Beveridge & Diamond
 

Unprecedented Pesticides Criminal Penalty and Civil Settlement Announced

Beveridge & Diamond, P.C., September 12, 2012

On September 7, 2012, the U.S. District Court for the Southern District of Ohio sentenced Scotts Miracle-Gro Company (SMG), the world’s largest marketer of residential use pesticides, to pay a $4 million fine for eleven criminal violations of the federal law which governs the manufacture, distribution, and use of pesticides (the Federal Insecticide, Fungicide and Rodenticide Act or FIFRA).  In a separate consent agreement to resolve related civil pesticide violations with the Environmental Protection Agency (EPA), SMG will also pay more than $6 million in penalties, spend $2 million on environmental projects, and contribute another $500,000 to organizations that protect bird habitat.  (To review a copy of the civil consent agreement, click here).  The total criminal penalty and civil settlement payment of  $12.5 million is the largest payment in the history of FIFRA, according to Ignacia S. Moreno, Assistant Attorney General for the Environment & Natural Resources Division of the Department of Justice (DOJ).  (To review DOJ’s press release, click here).  The criminal indictment and record-breaking fines could signal a new era in the government’s enforcement of the pesticide law.

The criminal case against SMG was investigated by EPA’s Criminal Investigation Division and the Environmental Enforcement Unit of the Ohio Attorney General’s Office, Bureau of Criminal Identification & Investigation.  The civil case was investigated by EPA’s Land and Chemicals Division and Office of Regional Counsel, as well as EPA Headquarters’ Office of Civil Enforcement and the Office of Pesticide Programs.  The investigations were conducted in parallel, and resulted in an 11 count indictment, including 1 count of pesticide misuse, 5 counts of falsification of pesticide registration documents, 2 counts of distribution of a misbranded pesticide, and 3 counts of distribution of unregistered pesticides.  SMG pleaded guilty to all 11 counts in February, 2012.  The civil violations arose after a third party review of SMG’s U.S. pesticide registrations and advertisements.  Based on a compliance review agreement between EPA and SMG, SMG hired the third party, which in turn led to identification of potential compliance issues with over 100 of SMG’s products.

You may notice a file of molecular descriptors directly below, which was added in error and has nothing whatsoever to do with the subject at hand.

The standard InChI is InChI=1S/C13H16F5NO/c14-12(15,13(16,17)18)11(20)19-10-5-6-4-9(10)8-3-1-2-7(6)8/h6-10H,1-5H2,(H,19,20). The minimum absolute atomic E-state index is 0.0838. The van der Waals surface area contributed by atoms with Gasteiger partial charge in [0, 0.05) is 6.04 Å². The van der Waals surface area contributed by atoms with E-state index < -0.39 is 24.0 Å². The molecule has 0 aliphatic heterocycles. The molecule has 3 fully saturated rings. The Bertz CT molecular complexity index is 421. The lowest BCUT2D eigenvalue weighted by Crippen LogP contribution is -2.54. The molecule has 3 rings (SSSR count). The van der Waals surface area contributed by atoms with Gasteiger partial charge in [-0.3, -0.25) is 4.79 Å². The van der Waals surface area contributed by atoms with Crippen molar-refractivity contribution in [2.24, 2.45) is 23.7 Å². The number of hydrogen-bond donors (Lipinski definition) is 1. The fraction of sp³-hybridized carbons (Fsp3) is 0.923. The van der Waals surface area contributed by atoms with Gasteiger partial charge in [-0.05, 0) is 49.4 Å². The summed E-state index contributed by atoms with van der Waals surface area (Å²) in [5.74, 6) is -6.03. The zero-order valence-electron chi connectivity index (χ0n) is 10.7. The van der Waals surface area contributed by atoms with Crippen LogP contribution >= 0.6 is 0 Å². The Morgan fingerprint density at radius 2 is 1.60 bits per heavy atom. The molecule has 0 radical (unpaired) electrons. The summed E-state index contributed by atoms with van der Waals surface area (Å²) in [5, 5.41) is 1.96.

In a plea agreement, SMG admitted to improperly applying pesticides to its bird food products contrary to the pesticides’ labels which warned that the pesticides were toxic to fish, birds, and other wildlife.  SMG apparently used the pesticides to protect against insect infestation during storage. It then sold the illegally treated bird food for a total of 2 years, and continued with sales for 6 months after management was alerted to the situation by employees.  At the time of a voluntary recall in March 2008, SMG had sold more than 70 million units of the illegally treated bird food. 

SMG also pleaded guilty to additional violations of FIFRA, including submission by a SMG federal product manager of false documents to EPA and state regulatory agencies suggesting that numerous pesticides were registered with EPA, when in fact they were not, as well as the illegal sale of unregistered pesticides, and marketing pesticides with false and misleading labels not approved by EPA.  An employee of SMG also pleaded guilty to false statements and falsifying documents, and will be sentenced in October. 

Although FIFRA criminal enforcement is rare and FIFRA criminal penalties or civil fines greater than $500,000 are highly unusual, this matter demonstrates the broad scope of FIFRA and the magnitude of the federal enforcement consequences that can attach to actions involving pesticides.  Under FIFRA, pesticide registrants, applicants for registration and producers who knowingly violate the statute “shall be fined not more than $50,000 or imprisoned for not more than 1 year, or both.”  Registrants, commercial applicators, wholesalers, dealers, retailers or other distributors may also be subject to FIFRA civil penalties of up to $7,500 for each offense.    

For more information about pesticide compliance, enforcement or litigation, please contact Kathy Szmuszkovicz (kes@bdlaw.com or 202-789-6037) or Kate Wesley (kwesley@bdlaw.com or 202-789-6065).  For more information about the government’s criminal enforcement of environmental laws, please contact Nadira Clarke (nclarke@bdlaw.com or 202-789-6069) or Lily Chinn (lchinn@bdlaw.com or 415-262-4012).